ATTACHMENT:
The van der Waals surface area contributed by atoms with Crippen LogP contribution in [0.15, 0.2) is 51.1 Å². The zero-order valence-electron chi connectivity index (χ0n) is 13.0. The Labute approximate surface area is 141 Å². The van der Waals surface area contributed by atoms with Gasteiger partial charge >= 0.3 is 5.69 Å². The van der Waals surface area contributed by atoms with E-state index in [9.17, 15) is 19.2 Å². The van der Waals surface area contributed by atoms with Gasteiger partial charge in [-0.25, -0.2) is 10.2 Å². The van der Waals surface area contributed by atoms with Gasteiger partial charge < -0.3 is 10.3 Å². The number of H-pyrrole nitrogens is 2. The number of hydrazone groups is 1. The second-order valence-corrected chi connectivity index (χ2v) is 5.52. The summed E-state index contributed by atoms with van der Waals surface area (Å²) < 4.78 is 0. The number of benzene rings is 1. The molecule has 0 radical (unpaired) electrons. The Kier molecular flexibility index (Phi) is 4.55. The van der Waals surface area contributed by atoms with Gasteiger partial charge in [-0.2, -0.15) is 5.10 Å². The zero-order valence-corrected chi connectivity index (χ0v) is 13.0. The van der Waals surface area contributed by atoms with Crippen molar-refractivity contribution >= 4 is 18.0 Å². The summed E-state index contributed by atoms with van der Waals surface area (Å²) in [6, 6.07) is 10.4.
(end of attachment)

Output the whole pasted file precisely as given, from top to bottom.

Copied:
The van der Waals surface area contributed by atoms with Crippen LogP contribution in [0.15, 0.2) is 51.1 Å². The zero-order valence-electron chi connectivity index (χ0n) is 13.0. The Labute approximate surface area is 141 Å². The van der Waals surface area contributed by atoms with Gasteiger partial charge >= 0.3 is 5.69 Å². The van der Waals surface area contributed by atoms with E-state index in [9.17, 15) is 19.2 Å². The van der Waals surface area contributed by atoms with Gasteiger partial charge in [-0.25, -0.2) is 10.2 Å². The van der Waals surface area contributed by atoms with Gasteiger partial charge < -0.3 is 10.3 Å². The number of H-pyrrole nitrogens is 2. The number of hydrazone groups is 1. The second-order valence-corrected chi connectivity index (χ2v) is 5.52. The summed E-state index contributed by atoms with van der Waals surface area (Å²) < 4.78 is 0. The number of benzene rings is 1. The molecule has 0 radical (unpaired) electrons. The Kier molecular flexibility index (Phi) is 4.55. The van der Waals surface area contributed by atoms with Gasteiger partial charge in [-0.2, -0.15) is 5.10 Å². The zero-order valence-corrected chi connectivity index (χ0v) is 13.0. The van der Waals surface area contributed by atoms with Crippen molar-refractivity contribution >= 4 is 18.0 Å². The summed E-state index contributed by atoms with van der Waals surface area (Å²) in [6, 6.07) is 10.4.